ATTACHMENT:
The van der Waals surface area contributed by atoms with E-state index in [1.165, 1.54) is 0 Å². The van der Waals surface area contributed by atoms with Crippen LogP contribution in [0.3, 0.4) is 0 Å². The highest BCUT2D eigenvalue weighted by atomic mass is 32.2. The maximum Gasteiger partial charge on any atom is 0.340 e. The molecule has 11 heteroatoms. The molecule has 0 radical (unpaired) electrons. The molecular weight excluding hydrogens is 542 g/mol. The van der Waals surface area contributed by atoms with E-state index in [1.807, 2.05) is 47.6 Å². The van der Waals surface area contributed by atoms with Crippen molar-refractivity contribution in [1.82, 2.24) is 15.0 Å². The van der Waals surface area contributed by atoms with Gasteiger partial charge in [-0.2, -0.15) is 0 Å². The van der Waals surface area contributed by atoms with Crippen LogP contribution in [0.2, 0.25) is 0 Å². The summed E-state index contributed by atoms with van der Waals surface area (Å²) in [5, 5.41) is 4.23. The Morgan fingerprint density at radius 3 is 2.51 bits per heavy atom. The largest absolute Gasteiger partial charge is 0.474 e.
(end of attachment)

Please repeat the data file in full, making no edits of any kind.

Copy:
The van der Waals surface area contributed by atoms with E-state index in [1.165, 1.54) is 0 Å². The van der Waals surface area contributed by atoms with Crippen LogP contribution in [0.3, 0.4) is 0 Å². The highest BCUT2D eigenvalue weighted by atomic mass is 32.2. The maximum Gasteiger partial charge on any atom is 0.340 e. The molecule has 11 heteroatoms. The molecule has 0 radical (unpaired) electrons. The molecular weight excluding hydrogens is 542 g/mol. The van der Waals surface area contributed by atoms with E-state index in [1.807, 2.05) is 47.6 Å². The van der Waals surface area contributed by atoms with Crippen molar-refractivity contribution in [1.82, 2.24) is 15.0 Å². The van der Waals surface area contributed by atoms with Gasteiger partial charge in [-0.2, -0.15) is 0 Å². The van der Waals surface area contributed by atoms with Crippen LogP contribution in [0.2, 0.25) is 0 Å². The summed E-state index contributed by atoms with van der Waals surface area (Å²) in [5, 5.41) is 4.23. The Morgan fingerprint density at radius 3 is 2.51 bits per heavy atom. The largest absolute Gasteiger partial charge is 0.474 e.